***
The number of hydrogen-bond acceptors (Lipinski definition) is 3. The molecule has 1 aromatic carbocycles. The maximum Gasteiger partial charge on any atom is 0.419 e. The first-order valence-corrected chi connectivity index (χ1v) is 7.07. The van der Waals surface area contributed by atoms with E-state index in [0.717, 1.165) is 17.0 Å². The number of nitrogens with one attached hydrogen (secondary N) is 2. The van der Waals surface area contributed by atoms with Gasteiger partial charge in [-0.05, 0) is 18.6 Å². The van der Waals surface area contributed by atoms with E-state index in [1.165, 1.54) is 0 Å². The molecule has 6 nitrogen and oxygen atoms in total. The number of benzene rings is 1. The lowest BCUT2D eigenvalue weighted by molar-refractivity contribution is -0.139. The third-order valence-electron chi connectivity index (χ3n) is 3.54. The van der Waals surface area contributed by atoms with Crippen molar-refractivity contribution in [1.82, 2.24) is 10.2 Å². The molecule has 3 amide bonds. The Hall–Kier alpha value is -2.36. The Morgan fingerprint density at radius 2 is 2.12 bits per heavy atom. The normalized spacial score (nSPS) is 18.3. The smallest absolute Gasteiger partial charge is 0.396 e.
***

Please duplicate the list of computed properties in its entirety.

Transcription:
The number of hydrogen-bond acceptors (Lipinski definition) is 3. The molecule has 1 aromatic carbocycles. The maximum Gasteiger partial charge on any atom is 0.419 e. The first-order valence-corrected chi connectivity index (χ1v) is 7.07. The van der Waals surface area contributed by atoms with E-state index in [0.717, 1.165) is 17.0 Å². The number of nitrogens with one attached hydrogen (secondary N) is 2. The van der Waals surface area contributed by atoms with Gasteiger partial charge in [-0.05, 0) is 18.6 Å². The van der Waals surface area contributed by atoms with E-state index in [1.165, 1.54) is 0 Å². The molecule has 6 nitrogen and oxygen atoms in total. The number of benzene rings is 1. The lowest BCUT2D eigenvalue weighted by molar-refractivity contribution is -0.139. The third-order valence-electron chi connectivity index (χ3n) is 3.54. The van der Waals surface area contributed by atoms with Crippen molar-refractivity contribution in [1.82, 2.24) is 10.2 Å². The molecule has 3 amide bonds. The Hall–Kier alpha value is -2.36. The Morgan fingerprint density at radius 2 is 2.12 bits per heavy atom. The normalized spacial score (nSPS) is 18.3. The smallest absolute Gasteiger partial charge is 0.396 e.